The source 26 is adapted to furnish a lesser positive potential than the source 19. The base 27 of the transistor 22 is connected to ground through a resistor 28 and a resistor 29. An input is provided to the base 27 of the transistor 22 from a dial tone oscillator 30 through a resistor 31 and a capacitor 32. A resistor 33 connects the capacitor 32 to ground. Though a signal is furnished to the base 27 of the transistor 22, the ground potential furnished at the base 27 provides that the transistor 22 is normally off and no conduction takes place.
The transistor 23 has its base 34 connected to ground through a resistor 35 and the resistor 29 and therefore is also normally biased off or nonconducting. With both of the transistors 22 and 23 normally oiff signals are passed from the subscriber station 11 to the operator station 12 with only the slight attenuation providedl by the resistors 15 and 16. An especially advantageous feature of the gate circuit of the present invention is that it offers no appreciable interference to the' talking path in the off condition and is thus useful in line circuits, such as talking paths, where signal attenuation is a problem.
When, on the other hand, it is desired to signal the subscriber station 11 that the central office is ready to handle his call, i.e., give the subscriber a dial tone, a switch 36 connected between the resistors 28, 29, and 35 is closed. Closing the switch 36 applies a positive potential from a source 37 to the bases 27 and 34 of the transistors 22 and 23. The positive potential from the source 37 and the resistors 28 and 35 are advantageously such as to bias the transistor 22 in a condition to amplify sigat its base 27, the transistor 22 ampliies the dial tone signals from source 30 and applies these amplified signals to the line 1i) where they are transferred to the subscriber station 11 through the coupling capacitor 13. Transfer of the amplified signals to the operator station 12 is substanl tially prevented by the saturation of the transistor 23 which provides a low impedance path to ground through a path including the transistor 23 and the source 26. 'In this respect it is to be assumed that wherever a source of potential is shown in the drawing as positive or negative,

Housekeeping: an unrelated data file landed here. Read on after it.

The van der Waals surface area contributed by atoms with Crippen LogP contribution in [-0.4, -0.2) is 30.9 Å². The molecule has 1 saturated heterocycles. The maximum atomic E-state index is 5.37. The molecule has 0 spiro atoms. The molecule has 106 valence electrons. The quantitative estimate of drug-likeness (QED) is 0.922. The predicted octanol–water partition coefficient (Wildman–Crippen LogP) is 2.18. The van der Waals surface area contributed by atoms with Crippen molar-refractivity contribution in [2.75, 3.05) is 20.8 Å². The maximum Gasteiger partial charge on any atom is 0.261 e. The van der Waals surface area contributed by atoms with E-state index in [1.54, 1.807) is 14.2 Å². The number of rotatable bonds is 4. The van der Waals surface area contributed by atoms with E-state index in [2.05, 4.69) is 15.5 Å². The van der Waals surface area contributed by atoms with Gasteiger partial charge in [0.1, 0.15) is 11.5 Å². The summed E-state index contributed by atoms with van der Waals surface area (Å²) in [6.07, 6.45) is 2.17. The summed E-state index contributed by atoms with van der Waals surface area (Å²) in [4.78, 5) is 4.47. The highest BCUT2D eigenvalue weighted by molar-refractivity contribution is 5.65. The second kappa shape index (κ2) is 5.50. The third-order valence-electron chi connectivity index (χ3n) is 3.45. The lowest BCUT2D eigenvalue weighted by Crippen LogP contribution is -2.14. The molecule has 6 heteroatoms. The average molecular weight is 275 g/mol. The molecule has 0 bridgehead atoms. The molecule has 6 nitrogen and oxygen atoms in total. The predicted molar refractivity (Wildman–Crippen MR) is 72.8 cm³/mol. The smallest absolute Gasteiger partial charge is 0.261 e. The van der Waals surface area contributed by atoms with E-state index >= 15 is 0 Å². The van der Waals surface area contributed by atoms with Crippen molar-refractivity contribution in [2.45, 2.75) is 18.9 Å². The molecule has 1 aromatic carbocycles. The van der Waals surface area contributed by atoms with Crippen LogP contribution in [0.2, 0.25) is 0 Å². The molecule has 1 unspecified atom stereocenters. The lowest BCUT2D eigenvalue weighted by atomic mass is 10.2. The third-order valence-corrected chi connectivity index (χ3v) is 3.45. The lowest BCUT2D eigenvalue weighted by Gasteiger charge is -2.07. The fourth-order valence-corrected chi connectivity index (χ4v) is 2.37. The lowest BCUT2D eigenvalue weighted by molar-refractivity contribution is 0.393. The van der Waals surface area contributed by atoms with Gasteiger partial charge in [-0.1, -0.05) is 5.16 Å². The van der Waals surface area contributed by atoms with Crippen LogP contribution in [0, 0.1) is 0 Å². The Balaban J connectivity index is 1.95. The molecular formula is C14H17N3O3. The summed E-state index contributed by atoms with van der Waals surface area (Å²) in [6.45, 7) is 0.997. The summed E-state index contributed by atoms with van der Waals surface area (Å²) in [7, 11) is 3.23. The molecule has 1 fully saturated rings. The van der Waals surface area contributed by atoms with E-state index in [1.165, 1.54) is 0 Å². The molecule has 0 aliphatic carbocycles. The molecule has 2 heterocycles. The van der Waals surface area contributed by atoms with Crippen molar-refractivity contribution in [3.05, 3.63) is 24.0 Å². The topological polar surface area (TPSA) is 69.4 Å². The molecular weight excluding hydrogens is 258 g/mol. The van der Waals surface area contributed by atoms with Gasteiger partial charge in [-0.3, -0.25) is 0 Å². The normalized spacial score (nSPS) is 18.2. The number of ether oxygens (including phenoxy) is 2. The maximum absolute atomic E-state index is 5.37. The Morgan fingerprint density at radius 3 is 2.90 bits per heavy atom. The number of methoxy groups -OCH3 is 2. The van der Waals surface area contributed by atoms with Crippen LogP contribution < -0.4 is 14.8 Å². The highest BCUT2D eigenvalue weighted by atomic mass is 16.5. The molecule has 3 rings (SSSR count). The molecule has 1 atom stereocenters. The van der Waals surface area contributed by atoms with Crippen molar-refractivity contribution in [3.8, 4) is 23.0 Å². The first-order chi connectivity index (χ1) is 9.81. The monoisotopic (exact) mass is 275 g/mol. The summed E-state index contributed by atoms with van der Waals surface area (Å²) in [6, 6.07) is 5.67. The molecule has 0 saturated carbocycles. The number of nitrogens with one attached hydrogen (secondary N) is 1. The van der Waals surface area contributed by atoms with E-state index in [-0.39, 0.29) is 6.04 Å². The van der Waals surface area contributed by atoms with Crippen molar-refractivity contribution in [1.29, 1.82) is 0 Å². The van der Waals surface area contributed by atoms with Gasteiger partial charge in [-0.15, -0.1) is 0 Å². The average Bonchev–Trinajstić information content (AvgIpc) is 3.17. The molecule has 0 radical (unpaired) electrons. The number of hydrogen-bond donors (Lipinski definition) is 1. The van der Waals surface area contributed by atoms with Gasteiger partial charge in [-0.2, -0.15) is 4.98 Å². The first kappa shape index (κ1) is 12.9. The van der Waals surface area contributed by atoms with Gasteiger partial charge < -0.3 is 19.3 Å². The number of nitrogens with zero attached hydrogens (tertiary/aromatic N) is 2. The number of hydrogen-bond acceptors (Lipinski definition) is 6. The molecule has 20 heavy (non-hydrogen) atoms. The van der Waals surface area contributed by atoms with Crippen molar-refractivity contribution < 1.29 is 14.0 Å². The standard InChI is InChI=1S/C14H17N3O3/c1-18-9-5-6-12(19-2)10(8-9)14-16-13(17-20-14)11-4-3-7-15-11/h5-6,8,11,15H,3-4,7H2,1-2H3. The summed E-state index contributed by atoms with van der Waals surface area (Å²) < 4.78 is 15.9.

the other terminal thereof is connected to ground. The very small drop occasioned across the transistor 23 in the saturated condition thereof provides a slight dial tone signal to the operator station 12 whereby a check of` the operation of the dial tone oscillator 30 may be made.
In one specific embodiment of the present invention which may be utilized for dial tone gating in central office testing equipment, the elements may have the following illustrative values: